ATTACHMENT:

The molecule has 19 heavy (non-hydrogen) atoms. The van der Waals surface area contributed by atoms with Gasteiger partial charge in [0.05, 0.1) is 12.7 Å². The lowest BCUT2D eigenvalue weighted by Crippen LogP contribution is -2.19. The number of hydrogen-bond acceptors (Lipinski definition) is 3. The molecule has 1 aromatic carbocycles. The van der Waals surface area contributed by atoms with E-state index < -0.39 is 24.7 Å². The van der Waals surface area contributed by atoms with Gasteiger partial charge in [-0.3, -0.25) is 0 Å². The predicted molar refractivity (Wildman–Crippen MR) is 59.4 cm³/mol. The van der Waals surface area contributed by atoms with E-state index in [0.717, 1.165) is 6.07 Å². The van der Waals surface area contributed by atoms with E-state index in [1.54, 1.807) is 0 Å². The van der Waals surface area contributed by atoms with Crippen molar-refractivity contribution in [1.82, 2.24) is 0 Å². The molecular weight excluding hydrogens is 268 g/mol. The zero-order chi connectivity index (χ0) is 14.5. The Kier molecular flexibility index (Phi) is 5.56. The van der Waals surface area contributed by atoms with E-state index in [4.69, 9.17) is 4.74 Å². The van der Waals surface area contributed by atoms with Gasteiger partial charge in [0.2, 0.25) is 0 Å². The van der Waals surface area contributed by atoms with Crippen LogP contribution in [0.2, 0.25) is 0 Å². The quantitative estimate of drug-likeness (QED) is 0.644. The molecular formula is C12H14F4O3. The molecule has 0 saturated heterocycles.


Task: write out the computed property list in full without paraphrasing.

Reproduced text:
The molecule has 19 heavy (non-hydrogen) atoms. The van der Waals surface area contributed by atoms with Gasteiger partial charge in [0.05, 0.1) is 12.7 Å². The lowest BCUT2D eigenvalue weighted by Crippen LogP contribution is -2.19. The number of hydrogen-bond acceptors (Lipinski definition) is 3. The molecule has 1 aromatic carbocycles. The van der Waals surface area contributed by atoms with E-state index < -0.39 is 24.7 Å². The van der Waals surface area contributed by atoms with Gasteiger partial charge in [-0.3, -0.25) is 0 Å². The predicted molar refractivity (Wildman–Crippen MR) is 59.4 cm³/mol. The van der Waals surface area contributed by atoms with E-state index in [0.717, 1.165) is 6.07 Å². The van der Waals surface area contributed by atoms with E-state index in [1.54, 1.807) is 0 Å². The van der Waals surface area contributed by atoms with Crippen molar-refractivity contribution in [1.82, 2.24) is 0 Å². The molecular weight excluding hydrogens is 268 g/mol. The zero-order chi connectivity index (χ0) is 14.5. The Kier molecular flexibility index (Phi) is 5.56. The van der Waals surface area contributed by atoms with E-state index in [4.69, 9.17) is 4.74 Å². The van der Waals surface area contributed by atoms with Gasteiger partial charge in [0.2, 0.25) is 0 Å². The van der Waals surface area contributed by atoms with Crippen LogP contribution in [0.2, 0.25) is 0 Å². The quantitative estimate of drug-likeness (QED) is 0.644. The molecular formula is C12H14F4O3. The molecule has 0 saturated heterocycles.